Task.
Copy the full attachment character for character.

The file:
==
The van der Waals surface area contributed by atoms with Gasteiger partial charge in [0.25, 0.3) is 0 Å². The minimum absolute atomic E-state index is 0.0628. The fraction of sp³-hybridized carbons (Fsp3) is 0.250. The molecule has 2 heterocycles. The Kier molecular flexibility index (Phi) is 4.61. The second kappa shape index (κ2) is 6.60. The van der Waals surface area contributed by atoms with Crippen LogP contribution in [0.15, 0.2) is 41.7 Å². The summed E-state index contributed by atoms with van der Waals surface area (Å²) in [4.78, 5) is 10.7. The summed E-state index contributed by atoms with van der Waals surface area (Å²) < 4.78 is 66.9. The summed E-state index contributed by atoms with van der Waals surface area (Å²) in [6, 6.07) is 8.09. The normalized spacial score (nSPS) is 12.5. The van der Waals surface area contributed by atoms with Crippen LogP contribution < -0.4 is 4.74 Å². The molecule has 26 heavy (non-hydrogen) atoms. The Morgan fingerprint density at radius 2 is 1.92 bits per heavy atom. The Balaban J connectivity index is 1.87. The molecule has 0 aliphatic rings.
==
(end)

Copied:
The van der Waals surface area contributed by atoms with Gasteiger partial charge in [0.25, 0.3) is 0 Å². The minimum absolute atomic E-state index is 0.0628. The fraction of sp³-hybridized carbons (Fsp3) is 0.250. The molecule has 2 heterocycles. The Kier molecular flexibility index (Phi) is 4.61. The second kappa shape index (κ2) is 6.60. The van der Waals surface area contributed by atoms with Crippen LogP contribution in [0.15, 0.2) is 41.7 Å². The summed E-state index contributed by atoms with van der Waals surface area (Å²) in [4.78, 5) is 10.7. The summed E-state index contributed by atoms with van der Waals surface area (Å²) < 4.78 is 66.9. The summed E-state index contributed by atoms with van der Waals surface area (Å²) in [6, 6.07) is 8.09. The normalized spacial score (nSPS) is 12.5. The van der Waals surface area contributed by atoms with Crippen LogP contribution < -0.4 is 4.74 Å². The molecule has 26 heavy (non-hydrogen) atoms. The Morgan fingerprint density at radius 2 is 1.92 bits per heavy atom. The Balaban J connectivity index is 1.87. The molecule has 0 aliphatic rings.